"Teacher, columnist Pat Sebring dies"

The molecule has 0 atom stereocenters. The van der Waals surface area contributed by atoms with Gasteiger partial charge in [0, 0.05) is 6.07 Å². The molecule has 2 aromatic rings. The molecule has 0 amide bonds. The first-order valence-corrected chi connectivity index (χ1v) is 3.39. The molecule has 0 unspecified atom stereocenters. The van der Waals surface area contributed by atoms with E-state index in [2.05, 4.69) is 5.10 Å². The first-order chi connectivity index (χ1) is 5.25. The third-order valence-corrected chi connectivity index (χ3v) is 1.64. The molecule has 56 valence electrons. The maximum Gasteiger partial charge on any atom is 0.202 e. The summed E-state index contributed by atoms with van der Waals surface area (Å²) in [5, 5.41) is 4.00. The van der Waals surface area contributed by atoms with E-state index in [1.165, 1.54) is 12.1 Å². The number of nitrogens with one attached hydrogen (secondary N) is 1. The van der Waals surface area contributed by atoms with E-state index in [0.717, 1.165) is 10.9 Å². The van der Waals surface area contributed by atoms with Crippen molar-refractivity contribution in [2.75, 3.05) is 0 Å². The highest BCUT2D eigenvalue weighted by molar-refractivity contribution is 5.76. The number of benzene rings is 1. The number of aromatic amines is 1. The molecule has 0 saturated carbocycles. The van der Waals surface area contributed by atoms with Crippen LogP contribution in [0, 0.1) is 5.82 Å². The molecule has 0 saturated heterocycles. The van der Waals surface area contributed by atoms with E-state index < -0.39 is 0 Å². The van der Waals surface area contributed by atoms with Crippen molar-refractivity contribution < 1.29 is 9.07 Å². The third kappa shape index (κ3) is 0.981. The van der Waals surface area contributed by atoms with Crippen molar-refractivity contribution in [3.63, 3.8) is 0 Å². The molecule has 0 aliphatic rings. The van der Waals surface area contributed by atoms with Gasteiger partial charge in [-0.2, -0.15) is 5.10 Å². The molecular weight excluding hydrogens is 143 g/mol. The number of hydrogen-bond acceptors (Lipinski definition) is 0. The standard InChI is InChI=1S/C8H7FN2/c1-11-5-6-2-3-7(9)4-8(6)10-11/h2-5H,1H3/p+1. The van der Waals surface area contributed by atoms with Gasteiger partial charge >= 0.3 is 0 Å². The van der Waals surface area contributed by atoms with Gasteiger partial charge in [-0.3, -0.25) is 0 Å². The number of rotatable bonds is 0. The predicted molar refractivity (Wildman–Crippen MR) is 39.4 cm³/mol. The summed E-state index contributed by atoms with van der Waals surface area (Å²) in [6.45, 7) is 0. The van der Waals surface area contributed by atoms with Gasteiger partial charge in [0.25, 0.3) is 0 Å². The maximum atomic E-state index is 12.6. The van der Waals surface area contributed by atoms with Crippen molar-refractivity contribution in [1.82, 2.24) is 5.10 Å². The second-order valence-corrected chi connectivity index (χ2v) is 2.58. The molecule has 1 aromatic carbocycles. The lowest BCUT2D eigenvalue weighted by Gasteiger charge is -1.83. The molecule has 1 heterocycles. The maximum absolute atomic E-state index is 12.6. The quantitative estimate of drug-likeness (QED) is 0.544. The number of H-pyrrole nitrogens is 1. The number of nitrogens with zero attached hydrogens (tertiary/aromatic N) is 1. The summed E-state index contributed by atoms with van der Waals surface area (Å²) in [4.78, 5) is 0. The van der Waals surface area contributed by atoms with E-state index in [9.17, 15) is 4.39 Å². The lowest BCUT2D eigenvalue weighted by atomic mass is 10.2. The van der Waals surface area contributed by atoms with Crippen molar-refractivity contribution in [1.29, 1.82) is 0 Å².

"Patricia Lue Pat Sebring, a 30-year veteran of the South Kitsap School District and longtime Independent columnist, died Friday at her home after battling cancer for nearly two years. She was 82.Sebring died in the Southworth home she'd lived in for 48 years. She was such a familiar figure in the community that ferry boat captains would notice when something was amiss at her house, like the lights out when Sebring was supposed to be home, and call ahead to have someone from the dock go and check on her.Sebring was born Nov. 8, 1917, in Seattle to Charles and Mary Robare. She graduated from Highline High School and Seattle Pacific University.Sebring spent the next 30 years of her life teaching school in South Kitsap; she was among the first named to teach in the district's special education programShe touched so many people's lives during her teaching career, said Mary Sebring, her granddaughter. It's amazing how many of her former students she kept in touch with over the years. Once she made a friend, they were a friend for life.And her love affair with the South Kitsap community didn't end when her teaching career ended in 1980. For the past 16 years, Sebring wrote a weekly column in the Independent, keeping track of local births, deaths, illnesses, vacation plans and anything else that struck her fancy. It was among the most popular features in the paper.She was just amazing, said former Independent editor Pat Jenkins, who left in June after five years with the paper to take a job with the Garden Island in Kauai, Hawaii. Everyplace I'd go, everyone would ask me about Pat Sebring. For a lot of these people, her column was the first thing they turned to when the paper arrived. She had a huge following.What made her column so unique, he said, was its blend of chatty information, uplifting anecdotes and just a touch of gentle persuasion. Reading Pat's column was like sitting down and having a conversation with her, said Jenkins. It's no secret why so many people loved reading the column; it's because so many people loved Pat.Going places with her was a real experience, Mary Sebring said. Wherever we'd go, you'd have to plan on the trip taking twice as long because she always - always - ran into someone she knew. And she just had to stop and talk with them. She was such a social person.In addition to her column, Sebring also wrote short stories and was an accomplished photographer.She was a member of the order ot Amaranth and an active member of the Harper Evangelical Free Church. .Sebring is survived by her son Lee, of Port Orchard; five grandchildren, and seven great-grandchildren.From the moment she settled in this area, she just went gung ho, Maryt Sebring said. She was just always the kind of person who had to know everything that was going on. She was really something. "

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